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October 2012
Contents / home
Volunteers at the zoo
Let's stop hawkers
Vital role of our oceans
Holiday fun in the sun!
On the horns of a dilemma
Walkthrough aviary to open
Cape vulture chick born
Getting flamingo nests ready
Innovative magnetic sweeper
Bear necessities
ZooClub updates
Horned baboon spider
Conservation Grapevine

On the horns of a dilemma

The Bontebok (Damaliscus pygargus pygargus) and the Blesbok (Damaliscus pygargus phillipsi) originated from the endemic South African antelope (Damaliscus pygargus).

D. pygargus was distributed from the south-western Cape to the southern boundary of Zimbabwe. Due to climatic and habitat change, D. pygargus were divided into two groups -- Blesbok and Bontebok. Each group has morphological differences such as body markings and hide colours.

Historically the Bontebok's distribution was restricted to the coastal plains of the Western Cape.   The NZG's Dr Desiré Dalton and her team developed a DNA test that is set to become a valuable tool to confirm the purity of Bontebok and Blesbok populations.

Historical distribution

Historically the Blesbok was distributed in the grasslands of Gauteng, the Eastern Cape, Mpumalanga and Free State. The Bontebok's distribution was restricted to the coastal plains of the Western Cape, where its population size was reduced and driven to near extinction owing to hunting and human intrusion in the 1800s.

The ranges of the two sub-species were largely non-overlapping and they have different ecosystems. However, the deliberate mixing of Blesbok with Bontebok on game farms and the translocation of animals outside their former distribution range have resulted in a hybrid dilemma.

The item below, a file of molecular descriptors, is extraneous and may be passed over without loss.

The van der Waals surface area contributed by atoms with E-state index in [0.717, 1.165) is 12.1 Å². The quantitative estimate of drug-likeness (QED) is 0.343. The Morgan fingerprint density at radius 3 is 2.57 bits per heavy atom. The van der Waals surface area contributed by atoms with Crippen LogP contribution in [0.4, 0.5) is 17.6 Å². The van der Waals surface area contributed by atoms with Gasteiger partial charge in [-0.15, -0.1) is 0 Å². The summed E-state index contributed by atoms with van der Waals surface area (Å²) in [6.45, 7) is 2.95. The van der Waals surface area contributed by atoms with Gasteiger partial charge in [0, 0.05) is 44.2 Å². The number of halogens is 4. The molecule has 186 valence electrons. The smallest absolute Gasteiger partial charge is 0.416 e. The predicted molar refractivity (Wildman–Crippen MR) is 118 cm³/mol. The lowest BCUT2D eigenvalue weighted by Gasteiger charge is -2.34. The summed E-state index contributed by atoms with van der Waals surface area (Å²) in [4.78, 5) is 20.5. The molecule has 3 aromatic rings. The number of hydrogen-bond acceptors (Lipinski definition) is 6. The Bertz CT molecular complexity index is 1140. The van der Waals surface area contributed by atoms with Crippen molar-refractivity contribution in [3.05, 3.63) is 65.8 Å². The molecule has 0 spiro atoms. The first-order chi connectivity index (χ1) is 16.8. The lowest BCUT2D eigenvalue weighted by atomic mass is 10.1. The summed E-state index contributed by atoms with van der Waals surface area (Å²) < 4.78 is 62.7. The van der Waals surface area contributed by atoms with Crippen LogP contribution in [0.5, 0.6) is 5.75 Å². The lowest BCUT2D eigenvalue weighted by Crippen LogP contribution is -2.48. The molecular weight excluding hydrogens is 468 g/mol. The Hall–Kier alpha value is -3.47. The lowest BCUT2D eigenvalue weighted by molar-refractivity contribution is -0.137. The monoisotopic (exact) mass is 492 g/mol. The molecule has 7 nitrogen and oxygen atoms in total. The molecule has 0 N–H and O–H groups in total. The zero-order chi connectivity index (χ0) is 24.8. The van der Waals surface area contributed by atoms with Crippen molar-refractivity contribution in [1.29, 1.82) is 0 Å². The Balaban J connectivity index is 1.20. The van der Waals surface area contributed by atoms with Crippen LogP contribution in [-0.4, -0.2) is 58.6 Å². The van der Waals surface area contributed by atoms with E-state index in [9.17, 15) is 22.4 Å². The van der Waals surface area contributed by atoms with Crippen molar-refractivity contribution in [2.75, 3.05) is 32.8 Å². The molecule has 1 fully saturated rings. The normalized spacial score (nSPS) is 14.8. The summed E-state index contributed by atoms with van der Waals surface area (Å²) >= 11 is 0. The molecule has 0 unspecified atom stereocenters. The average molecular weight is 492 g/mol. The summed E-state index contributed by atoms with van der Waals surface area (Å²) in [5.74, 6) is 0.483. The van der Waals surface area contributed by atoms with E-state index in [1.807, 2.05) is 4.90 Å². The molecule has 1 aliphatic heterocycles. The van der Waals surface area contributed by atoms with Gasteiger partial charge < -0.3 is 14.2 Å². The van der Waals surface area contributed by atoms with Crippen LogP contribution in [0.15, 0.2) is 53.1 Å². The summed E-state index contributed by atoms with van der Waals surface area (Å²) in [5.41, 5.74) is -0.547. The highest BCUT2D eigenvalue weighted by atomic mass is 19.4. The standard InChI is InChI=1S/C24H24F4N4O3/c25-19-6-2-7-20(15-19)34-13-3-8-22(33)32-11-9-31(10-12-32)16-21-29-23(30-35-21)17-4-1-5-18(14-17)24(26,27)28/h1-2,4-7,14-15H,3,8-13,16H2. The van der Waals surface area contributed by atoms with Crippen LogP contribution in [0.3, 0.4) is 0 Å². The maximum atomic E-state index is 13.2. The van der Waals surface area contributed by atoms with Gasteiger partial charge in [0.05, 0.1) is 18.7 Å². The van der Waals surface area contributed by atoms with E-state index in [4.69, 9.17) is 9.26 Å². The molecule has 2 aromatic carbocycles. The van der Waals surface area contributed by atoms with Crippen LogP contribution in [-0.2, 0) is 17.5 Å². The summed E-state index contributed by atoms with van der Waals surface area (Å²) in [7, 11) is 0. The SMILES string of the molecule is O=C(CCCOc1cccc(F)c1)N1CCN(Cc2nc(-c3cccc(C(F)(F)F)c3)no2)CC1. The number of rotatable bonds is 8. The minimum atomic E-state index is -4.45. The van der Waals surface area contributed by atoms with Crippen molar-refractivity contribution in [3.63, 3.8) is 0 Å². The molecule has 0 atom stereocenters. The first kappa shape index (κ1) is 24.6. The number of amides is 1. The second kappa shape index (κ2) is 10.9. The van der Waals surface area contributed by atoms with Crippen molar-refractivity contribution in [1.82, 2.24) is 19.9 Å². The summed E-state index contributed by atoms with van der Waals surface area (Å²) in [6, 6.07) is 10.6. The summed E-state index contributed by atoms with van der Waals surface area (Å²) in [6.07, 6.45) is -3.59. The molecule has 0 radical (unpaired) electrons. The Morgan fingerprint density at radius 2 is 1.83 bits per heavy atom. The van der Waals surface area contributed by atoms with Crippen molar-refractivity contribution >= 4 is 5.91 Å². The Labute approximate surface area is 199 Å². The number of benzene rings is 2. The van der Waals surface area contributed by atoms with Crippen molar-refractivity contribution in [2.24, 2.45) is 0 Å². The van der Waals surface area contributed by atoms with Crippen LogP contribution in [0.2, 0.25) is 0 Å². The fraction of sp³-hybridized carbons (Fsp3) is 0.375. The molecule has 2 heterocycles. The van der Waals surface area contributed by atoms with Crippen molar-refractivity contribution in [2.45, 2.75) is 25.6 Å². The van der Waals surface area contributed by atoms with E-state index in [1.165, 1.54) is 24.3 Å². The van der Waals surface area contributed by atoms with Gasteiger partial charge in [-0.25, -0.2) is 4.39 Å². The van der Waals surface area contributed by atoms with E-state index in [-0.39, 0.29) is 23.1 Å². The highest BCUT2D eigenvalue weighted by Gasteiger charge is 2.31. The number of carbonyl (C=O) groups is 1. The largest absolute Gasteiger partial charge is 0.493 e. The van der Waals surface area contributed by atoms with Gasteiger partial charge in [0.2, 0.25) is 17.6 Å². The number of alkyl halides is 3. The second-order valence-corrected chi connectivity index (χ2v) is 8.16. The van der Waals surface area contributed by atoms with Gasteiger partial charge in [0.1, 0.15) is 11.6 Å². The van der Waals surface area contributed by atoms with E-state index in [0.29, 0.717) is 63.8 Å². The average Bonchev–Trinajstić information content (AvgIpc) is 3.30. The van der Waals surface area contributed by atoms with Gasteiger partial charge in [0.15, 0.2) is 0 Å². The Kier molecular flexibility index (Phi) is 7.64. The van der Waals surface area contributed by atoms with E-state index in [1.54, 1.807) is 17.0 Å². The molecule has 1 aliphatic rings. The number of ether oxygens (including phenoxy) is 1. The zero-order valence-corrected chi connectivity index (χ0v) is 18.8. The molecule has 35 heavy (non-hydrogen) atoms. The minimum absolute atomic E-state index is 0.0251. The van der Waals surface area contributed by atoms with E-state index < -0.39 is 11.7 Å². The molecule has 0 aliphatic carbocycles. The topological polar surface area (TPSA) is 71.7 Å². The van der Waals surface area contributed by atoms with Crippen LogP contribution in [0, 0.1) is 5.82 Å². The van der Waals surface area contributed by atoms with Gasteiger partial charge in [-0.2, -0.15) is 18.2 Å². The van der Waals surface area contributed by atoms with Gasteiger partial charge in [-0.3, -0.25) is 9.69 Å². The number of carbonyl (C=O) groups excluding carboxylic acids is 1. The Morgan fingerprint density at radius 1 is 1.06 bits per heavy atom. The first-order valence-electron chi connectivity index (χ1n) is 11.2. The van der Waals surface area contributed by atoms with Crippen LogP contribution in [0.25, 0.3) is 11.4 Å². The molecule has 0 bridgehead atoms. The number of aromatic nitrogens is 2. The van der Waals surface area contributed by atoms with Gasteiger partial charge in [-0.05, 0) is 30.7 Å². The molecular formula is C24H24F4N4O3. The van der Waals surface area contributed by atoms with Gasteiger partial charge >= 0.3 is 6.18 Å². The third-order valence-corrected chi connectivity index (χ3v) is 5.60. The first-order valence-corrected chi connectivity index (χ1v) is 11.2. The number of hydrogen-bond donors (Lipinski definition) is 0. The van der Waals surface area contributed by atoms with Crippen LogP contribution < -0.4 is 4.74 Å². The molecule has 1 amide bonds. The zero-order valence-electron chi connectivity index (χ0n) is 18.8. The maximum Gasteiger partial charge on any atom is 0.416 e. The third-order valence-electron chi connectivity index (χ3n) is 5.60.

Test to determine hybridisation

Conservation agencies and the breeders association identified a need for a more sensitive and specific test to detect pure and hybrid animals, as they had concerns about the accuracy of the photographic test that was used. The Molecular Wildlife Genetics Unit at the NZG used a novel approach to assess hybridisation by identifying and developing a diagnostic DNA typing test consisting of eight species-specific and five cross-species microsatellite markers.

The 136 samples tested to date indicate a frequency of hybridisation of 40%. According to the IUCN there is approximately 3 500 Bontebok in South Africa. The results therefore imply that a large proportion of the Bontebok population may be hybrids.

Although hybridisation between closely related species can be a natural evolutionary process and has the potential of increasing genetic diversity over time, there are conservation implications. One of these is the Convention of Biodiversity, which aims to secure pure populations.

The DNA typing test will ultimately contribute to the accurate identification and genetic integrity of Bontebok populations. The test is set to become a valuable tool for conservation agencies and breeders wishing to confirm the purity of their populations.

By Anri van Wyk, Dr Desiré Dalton and Prof Antoinette Kotze, NZG

Zoo and Aquarium Visitor